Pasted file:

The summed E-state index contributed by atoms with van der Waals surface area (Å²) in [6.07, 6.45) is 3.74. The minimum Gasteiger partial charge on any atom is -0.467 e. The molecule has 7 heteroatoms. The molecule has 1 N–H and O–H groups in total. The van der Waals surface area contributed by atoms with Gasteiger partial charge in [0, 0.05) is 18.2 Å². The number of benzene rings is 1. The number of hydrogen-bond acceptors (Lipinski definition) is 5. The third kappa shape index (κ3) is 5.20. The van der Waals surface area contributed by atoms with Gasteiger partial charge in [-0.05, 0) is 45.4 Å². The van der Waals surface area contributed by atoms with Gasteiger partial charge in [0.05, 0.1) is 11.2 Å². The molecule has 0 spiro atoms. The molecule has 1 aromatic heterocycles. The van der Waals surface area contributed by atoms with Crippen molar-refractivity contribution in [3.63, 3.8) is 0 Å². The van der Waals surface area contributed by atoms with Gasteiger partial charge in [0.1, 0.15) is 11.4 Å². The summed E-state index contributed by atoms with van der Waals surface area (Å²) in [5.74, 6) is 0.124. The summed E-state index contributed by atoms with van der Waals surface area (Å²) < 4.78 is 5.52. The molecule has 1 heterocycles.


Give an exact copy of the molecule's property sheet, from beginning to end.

The summed E-state index contributed by atoms with van der Waals surface area (Å²) in [6.07, 6.45) is 3.74. The minimum Gasteiger partial charge on any atom is -0.467 e. The molecule has 7 heteroatoms. The molecule has 1 N–H and O–H groups in total. The van der Waals surface area contributed by atoms with Gasteiger partial charge in [0, 0.05) is 18.2 Å². The number of benzene rings is 1. The number of hydrogen-bond acceptors (Lipinski definition) is 5. The third kappa shape index (κ3) is 5.20. The van der Waals surface area contributed by atoms with Gasteiger partial charge in [-0.05, 0) is 45.4 Å². The van der Waals surface area contributed by atoms with Gasteiger partial charge in [0.05, 0.1) is 11.2 Å². The molecule has 0 spiro atoms. The molecule has 1 aromatic heterocycles. The van der Waals surface area contributed by atoms with Crippen molar-refractivity contribution in [3.63, 3.8) is 0 Å². The van der Waals surface area contributed by atoms with Gasteiger partial charge in [0.1, 0.15) is 11.4 Å². The summed E-state index contributed by atoms with van der Waals surface area (Å²) in [5.74, 6) is 0.124. The summed E-state index contributed by atoms with van der Waals surface area (Å²) < 4.78 is 5.52. The molecule has 1 heterocycles.